Lesson Plan Item
|Grade||10th Grade, 11th Grade||Class||U.S. History||Length of Lesson||3-4 Days|
|Lesson Title||American Involvement|
|Unit Title||World War II|
|Unit Compelling Question||How did traditional gender roles shape the workforce during WWII?|
This service flag, in the collection of the Dexter Historical Museum, hung in the window of the Mr. and Mrs. Clabe Wilson family home during and after World War II. All five of the Wilson's sons, who each grew up in Dexter, Iowa, served during World War II. The oldest two sons, Delbert and Donald, joined the Navy before the attack on Pearl Harbor in 1941. Following the attack on Pearl Harbor, Dale, Daniel and, Claiborne Wilson Jr. each joined the Army Air Corps.
While American soldiers have fought around the world in the last 75 years, WW II was the last time that Congress formally passed a declaration of war, as the U.S. Constitution intended. Other engagements have been conflicts or police actions but never sanctioned by an official declaration of war. Similarly, no other conflict since, including the Korean or Viet Nam "Wars", has so engaged both the military and civilian populations.
Around 16 million Americans served directly some branch of the military. The army and navy were by far the two largest. U.S. strategy was to place primary emphasis on the defeat of Germany and its Axis allies, Austria and Italy, before dealing with the Japanese threat in the Pacific. Britain and the Soviet Union partnered with the U.S. and agreed not to make separate peace with Germany but push for total defeat. They had born the brunt of Nazi aggression for two and half bloody years before the Japanese attack on Pearl Harbor brought the U.S. in the fighting. With Italy's defeat and German surrender, a post-war Europe divided into community/Free World camps according to whose armies occupied them at the end of the conflict. American and British sea power in the Pacific eventually pushed Japan out of Asian occupied territory and gained air strips to send bombers over the Japanese Islands themselves. Finally, in August, 1945, the U.S. dropped the world's first atomic bombs forcing a Japanese surrender and opening an era of devastating potential--the Atomic Age.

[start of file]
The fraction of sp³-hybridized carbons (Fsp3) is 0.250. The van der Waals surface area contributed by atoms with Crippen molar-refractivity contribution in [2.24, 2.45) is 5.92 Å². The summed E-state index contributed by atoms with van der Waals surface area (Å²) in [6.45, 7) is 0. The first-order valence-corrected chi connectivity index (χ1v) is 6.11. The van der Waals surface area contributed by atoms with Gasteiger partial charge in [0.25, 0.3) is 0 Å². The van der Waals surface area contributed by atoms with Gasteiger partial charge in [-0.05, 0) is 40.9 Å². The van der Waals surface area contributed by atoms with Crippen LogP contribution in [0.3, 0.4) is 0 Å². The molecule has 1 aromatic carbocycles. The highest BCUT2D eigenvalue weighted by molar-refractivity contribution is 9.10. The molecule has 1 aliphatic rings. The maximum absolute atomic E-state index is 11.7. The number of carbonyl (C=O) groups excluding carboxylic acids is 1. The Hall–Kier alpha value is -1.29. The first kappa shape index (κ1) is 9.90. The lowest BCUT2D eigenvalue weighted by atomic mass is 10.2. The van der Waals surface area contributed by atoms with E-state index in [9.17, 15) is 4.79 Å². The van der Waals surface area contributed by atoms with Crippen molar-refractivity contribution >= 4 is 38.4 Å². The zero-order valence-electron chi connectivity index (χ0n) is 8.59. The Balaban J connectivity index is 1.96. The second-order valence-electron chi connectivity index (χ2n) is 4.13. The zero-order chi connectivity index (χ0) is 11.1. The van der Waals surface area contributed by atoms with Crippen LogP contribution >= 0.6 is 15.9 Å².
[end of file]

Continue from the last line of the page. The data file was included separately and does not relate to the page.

On the home front, American shifted to fulltime war footing. The draft began pulling young men into military service, aided by strong appeals to patriotism and criminal penalties for trying to dodge their call ups. Factories produced tanks, bombers, and jeeps instead of cars or home appliances. With major support from the Iowa State Extension Service, Iowa farmers were guaranteed top prices and produced record yields from fields and pastures. Even so, food items like meat and sugar and other transportation necessities like tires and gasoline were rationed to American families to increase supplies available for our armies and allies. With so many men taken into the military, the government made a concerted effort to recruit women into the work force, encouraging them to take jobs once considered male-only fields. The government placed price controls on many products and tried to keep wages in balance. It also made massive efforts to bolster home front morale with propaganda campaigns, movies, and bond sales.
WW II was a total war effort, military and civilian, unlike any combat engagements since. Pearl Harbor galvanized public opinion into support for the war. The attacks on the World Trade Center had a similar unifying effect but the perpetrators were terrorists, not a nation state like Germany or Japan.
~ Dr. Tom Morain, Graceland University
|Lesson Supporting Question|
|Primary Sources Used|
|Lesson Themes||No themes are assigned for this lesson.|
(How will you use the formative assessments to monitor and inform instruction?)
(How does the lesson connect to planned summative assessment(s)?)
|Author||Lauren Cockayne||Reviewer||Dr. Lisa Millsaps, University of Northern Iowa||Created||03/27/2019||Last Edited||08/22/2019|
|Lesson Plan Development Notes: Lisa Millsaps|